Gospel Studies exists as a relatively neglected filed which has long taken a back seat to the study of the Historical Jesus or perspectives on Paul. Yet—argues Michael F. Bird—this realm of study stands ripe with opportunities for research and theological growth. To begin addressing the historical problem of how the life and teachings of Jesus became the four-fold gospel accounts of the New Testament, Bird offers The Gospel of the Lord: How the Early Church Wrote the Story of Jesus (Grand Rapids: Eerdmans, 2014. 394 pp). Driven by four guiding questions—Why pass on Jesus stories? How was the Jesus tradition transmitted? What is the gospel and what are the sources behind the gospels? Why four gospels and why the four gospels that we have?—this historical, literary, and theological study provides offers readers rich perspective into some of the most pressing questions of this important area of Early Christian Studies.
After introducing the scope and purpose of this volume, Bird argues for how Jesus traditions might have been preserved and why it was important for the early Church to preserve them. Here he outlines a number of motivations for maintaining these traditions—such as their basic centrality to faith, practical value, importance in Christian self-definition—as well as how these materials would have been used by early Christian communities. Especially important is an extended consideration of evidence from eyewitnesses, which Bird demands further integration into considerations of the form and function of early Jesus traditions. This investigation indicates that the Church has consistently exhibited the tendency to preserve traditions from and about Jesus.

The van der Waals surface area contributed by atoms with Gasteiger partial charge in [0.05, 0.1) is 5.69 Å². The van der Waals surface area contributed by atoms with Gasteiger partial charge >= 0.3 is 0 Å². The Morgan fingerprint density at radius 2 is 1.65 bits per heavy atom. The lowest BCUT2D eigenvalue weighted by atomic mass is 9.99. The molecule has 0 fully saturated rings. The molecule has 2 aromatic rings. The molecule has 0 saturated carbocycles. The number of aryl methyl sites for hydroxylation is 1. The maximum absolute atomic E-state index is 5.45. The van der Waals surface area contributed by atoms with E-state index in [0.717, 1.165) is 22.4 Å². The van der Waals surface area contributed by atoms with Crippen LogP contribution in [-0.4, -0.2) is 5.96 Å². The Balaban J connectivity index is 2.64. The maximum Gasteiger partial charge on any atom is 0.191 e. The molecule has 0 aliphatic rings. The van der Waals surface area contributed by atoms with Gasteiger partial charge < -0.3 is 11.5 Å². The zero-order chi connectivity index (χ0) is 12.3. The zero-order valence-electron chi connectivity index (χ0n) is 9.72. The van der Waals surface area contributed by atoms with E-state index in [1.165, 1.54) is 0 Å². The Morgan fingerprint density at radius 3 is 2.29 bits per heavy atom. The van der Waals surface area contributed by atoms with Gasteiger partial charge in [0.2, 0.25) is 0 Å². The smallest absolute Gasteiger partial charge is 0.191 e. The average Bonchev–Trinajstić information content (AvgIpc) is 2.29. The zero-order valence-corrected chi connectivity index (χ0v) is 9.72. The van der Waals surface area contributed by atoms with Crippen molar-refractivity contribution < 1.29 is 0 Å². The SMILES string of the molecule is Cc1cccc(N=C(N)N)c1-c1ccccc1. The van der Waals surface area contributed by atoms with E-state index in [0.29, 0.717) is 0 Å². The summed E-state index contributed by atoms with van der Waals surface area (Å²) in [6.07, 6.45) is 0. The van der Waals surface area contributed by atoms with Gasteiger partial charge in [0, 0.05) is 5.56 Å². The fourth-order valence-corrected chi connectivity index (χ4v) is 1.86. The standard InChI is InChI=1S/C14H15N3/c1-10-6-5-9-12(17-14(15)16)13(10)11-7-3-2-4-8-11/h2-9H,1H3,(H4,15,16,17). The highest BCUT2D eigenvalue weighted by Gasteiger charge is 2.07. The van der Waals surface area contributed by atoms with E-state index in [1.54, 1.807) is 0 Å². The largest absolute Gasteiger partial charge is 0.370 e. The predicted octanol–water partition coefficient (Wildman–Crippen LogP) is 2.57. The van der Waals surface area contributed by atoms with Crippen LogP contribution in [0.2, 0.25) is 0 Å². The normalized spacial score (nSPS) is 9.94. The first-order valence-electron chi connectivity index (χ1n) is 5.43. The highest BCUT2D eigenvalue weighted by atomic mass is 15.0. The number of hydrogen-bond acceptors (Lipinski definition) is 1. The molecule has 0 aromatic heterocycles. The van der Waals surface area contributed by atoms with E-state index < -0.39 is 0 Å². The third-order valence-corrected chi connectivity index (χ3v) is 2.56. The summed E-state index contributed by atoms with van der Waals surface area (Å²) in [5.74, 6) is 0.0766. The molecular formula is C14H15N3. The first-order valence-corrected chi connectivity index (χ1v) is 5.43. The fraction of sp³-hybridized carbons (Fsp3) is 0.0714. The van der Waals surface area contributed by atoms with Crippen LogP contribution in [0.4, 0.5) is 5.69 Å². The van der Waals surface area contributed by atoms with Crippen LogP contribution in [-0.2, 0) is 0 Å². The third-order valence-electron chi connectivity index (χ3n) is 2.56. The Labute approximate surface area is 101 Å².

Next, Bird outlines the factors which accounted for the formation of the Jesus tradition within the context of early Church. This chapter offers a superb overview of the various models of accessing the oral traditions of early Christianity, settling on an adaptation of Kenneth Bailey’s theory of “informally controlled” oral tradition in light of James Dunn’s Jesus Remembered and emphasis on remembrance among early followers of Jesus. While no single model of oral culture suffices, Bird advocates a conception of “Jesus in social memory” as an apt paradigm for tradition formation, indicating that the gospels arose out of networks of professing Christians as theological documents “stamped with the faith of the early church” (112).
In chapter four Bird investigates the “Synoptic Problem” (similarities and differences between Matthew, Mark, and Luke) and the “Johannine Problem” (here, the Fourth Gospel’s relationship to the Synoptics) with the purpose of excavating the sources used by the evangelists and how they employed them. This section outlines and critiques six of the most important explanations to the Synoptic Problem—including the Augustinian view, Griesbach Hypothesis, Ur-Gospel model, Common Oral Tradition, Two/Four Source Hypothesis, and Farrer Theory—before Bird cogently argues for the “Holtzmann-Gundry Hypothesis,” where Mark, “Q-Late,” and Matthew served as sources for Luke. Following an examination of the relationship between the Fourth Gospel and Synoptics, Bird suggests John’s independence from the Synoptics along with likely exposure to Mark and Luke, ultimately concluding that the all four gospels emerged from “pool of oral tradition and from the gradual textualization of the Jesus tradition” (212).